Archive for December, 2012

There are 25 citations in the book, some of them from the same source.  Some of these sources are not strictly, if at all, academic sources.  Rather, they may be an illustration or explanation of some point of content in the book.  But, it is not intended to be an academic research on the topic of transitioning into a new pastorate.  Rather, these are the reflections garnered over a lifetime of ministry from Scott Daniels and other pastors that he consulted when constructing this book.

It is important to start well.  The first 100 days of ministry are vitally important for setting expectations and trajectory.  When considering a new pastorate, Daniels suggests we should be aware of three areas.  First, we must consider why we really want to take a position.  Is this a legitimate call from God or are there other mitigating factors?  Second, reflect and pray.  Don’t be hasty in making the decision.  Finally, “know thyself.”  In other words, would this be a good fit for your personality, gifts, and strengths?  Are you an activator, sustainer, maximizer, or rebuilder.  Knowing this can help you discern if it is a good fit for both you and the church.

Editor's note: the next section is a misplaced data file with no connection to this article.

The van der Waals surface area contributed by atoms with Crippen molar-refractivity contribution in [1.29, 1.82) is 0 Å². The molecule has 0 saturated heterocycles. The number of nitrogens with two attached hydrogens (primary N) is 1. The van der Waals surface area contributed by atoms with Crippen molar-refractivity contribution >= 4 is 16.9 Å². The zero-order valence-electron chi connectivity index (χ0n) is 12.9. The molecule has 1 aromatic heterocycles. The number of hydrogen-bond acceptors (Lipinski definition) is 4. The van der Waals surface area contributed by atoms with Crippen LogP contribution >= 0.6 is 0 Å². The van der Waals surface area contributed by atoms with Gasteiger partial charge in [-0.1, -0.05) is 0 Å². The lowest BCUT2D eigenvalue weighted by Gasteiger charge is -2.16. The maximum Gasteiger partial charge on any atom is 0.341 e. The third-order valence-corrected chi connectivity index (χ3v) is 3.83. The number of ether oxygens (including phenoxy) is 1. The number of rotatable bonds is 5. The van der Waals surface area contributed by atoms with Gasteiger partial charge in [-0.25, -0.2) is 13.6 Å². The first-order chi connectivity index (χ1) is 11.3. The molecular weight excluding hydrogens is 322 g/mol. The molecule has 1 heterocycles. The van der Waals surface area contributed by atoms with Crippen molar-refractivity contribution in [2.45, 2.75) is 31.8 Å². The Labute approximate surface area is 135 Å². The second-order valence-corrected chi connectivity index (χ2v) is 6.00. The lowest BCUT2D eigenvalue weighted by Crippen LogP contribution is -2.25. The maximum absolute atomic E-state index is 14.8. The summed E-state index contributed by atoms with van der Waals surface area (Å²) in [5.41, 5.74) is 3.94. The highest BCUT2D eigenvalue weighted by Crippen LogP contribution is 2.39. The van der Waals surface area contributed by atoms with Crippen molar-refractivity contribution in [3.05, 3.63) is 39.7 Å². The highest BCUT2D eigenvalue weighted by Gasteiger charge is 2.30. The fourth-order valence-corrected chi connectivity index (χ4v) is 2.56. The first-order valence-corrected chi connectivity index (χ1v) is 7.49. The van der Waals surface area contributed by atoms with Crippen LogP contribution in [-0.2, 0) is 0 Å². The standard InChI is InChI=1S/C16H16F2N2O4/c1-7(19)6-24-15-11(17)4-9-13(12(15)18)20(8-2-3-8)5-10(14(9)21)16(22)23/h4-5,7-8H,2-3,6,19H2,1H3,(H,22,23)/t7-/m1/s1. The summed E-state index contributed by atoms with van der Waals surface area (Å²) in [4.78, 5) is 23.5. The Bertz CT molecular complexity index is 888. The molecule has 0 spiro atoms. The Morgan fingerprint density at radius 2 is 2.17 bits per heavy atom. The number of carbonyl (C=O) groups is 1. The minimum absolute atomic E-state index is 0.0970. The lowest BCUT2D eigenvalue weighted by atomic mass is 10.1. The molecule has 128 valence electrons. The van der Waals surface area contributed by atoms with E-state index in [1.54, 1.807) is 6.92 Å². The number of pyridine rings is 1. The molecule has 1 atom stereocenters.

“Knowing what you don’t know” can also save your ministry.  Coming into a new pastorate calls for you to become a student of the culture.  Learn the history of the church.  What is the heartbeat of the community?  Also, “assess the present.”  What are the expectations of the church now and what is its strengths and weaknesses?  Understanding issues, such as finances, are extremely important in determining the health of the church.  Finally, “learn about the community.”  Understanding the context is important for any ministry.  Not only does it help you understand your congregation but it also gives you insight into potential ways to reach the community at large.